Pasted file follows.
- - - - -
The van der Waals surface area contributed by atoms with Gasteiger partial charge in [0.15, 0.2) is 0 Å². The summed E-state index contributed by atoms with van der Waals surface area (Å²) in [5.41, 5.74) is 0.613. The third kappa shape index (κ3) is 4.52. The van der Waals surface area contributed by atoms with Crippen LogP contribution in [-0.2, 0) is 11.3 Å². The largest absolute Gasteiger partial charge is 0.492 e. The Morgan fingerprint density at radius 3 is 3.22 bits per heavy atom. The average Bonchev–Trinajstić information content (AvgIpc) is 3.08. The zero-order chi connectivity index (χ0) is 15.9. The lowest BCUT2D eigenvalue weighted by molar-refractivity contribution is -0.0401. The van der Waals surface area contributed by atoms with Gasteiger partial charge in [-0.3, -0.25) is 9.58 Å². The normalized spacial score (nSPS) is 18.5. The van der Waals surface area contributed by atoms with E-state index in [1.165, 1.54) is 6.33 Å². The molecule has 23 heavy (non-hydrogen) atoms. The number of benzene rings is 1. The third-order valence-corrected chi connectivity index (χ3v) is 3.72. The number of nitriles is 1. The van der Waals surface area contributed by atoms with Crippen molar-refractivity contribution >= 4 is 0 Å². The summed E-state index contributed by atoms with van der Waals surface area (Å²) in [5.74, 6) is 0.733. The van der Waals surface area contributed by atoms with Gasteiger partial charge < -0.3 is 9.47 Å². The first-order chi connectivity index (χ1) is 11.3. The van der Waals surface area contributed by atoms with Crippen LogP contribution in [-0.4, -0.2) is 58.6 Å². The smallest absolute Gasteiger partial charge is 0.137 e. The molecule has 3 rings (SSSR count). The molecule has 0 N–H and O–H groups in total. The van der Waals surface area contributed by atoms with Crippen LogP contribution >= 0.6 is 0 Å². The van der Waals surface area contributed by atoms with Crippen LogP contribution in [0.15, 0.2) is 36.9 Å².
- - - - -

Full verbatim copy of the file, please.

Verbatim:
The van der Waals surface area contributed by atoms with Gasteiger partial charge in [0.15, 0.2) is 0 Å². The summed E-state index contributed by atoms with van der Waals surface area (Å²) in [5.41, 5.74) is 0.613. The third kappa shape index (κ3) is 4.52. The van der Waals surface area contributed by atoms with Crippen LogP contribution in [-0.2, 0) is 11.3 Å². The largest absolute Gasteiger partial charge is 0.492 e. The Morgan fingerprint density at radius 3 is 3.22 bits per heavy atom. The average Bonchev–Trinajstić information content (AvgIpc) is 3.08. The zero-order chi connectivity index (χ0) is 15.9. The lowest BCUT2D eigenvalue weighted by molar-refractivity contribution is -0.0401. The van der Waals surface area contributed by atoms with Gasteiger partial charge in [-0.3, -0.25) is 9.58 Å². The normalized spacial score (nSPS) is 18.5. The van der Waals surface area contributed by atoms with E-state index in [1.165, 1.54) is 6.33 Å². The molecule has 23 heavy (non-hydrogen) atoms. The number of benzene rings is 1. The third-order valence-corrected chi connectivity index (χ3v) is 3.72. The number of nitriles is 1. The van der Waals surface area contributed by atoms with Crippen molar-refractivity contribution >= 4 is 0 Å². The summed E-state index contributed by atoms with van der Waals surface area (Å²) in [5.74, 6) is 0.733. The van der Waals surface area contributed by atoms with Gasteiger partial charge < -0.3 is 9.47 Å². The first-order chi connectivity index (χ1) is 11.3. The van der Waals surface area contributed by atoms with Crippen LogP contribution in [-0.4, -0.2) is 58.6 Å². The smallest absolute Gasteiger partial charge is 0.137 e. The molecule has 3 rings (SSSR count). The molecule has 0 N–H and O–H groups in total. The van der Waals surface area contributed by atoms with Crippen LogP contribution >= 0.6 is 0 Å². The van der Waals surface area contributed by atoms with Crippen LogP contribution in [0.15, 0.2) is 36.9 Å².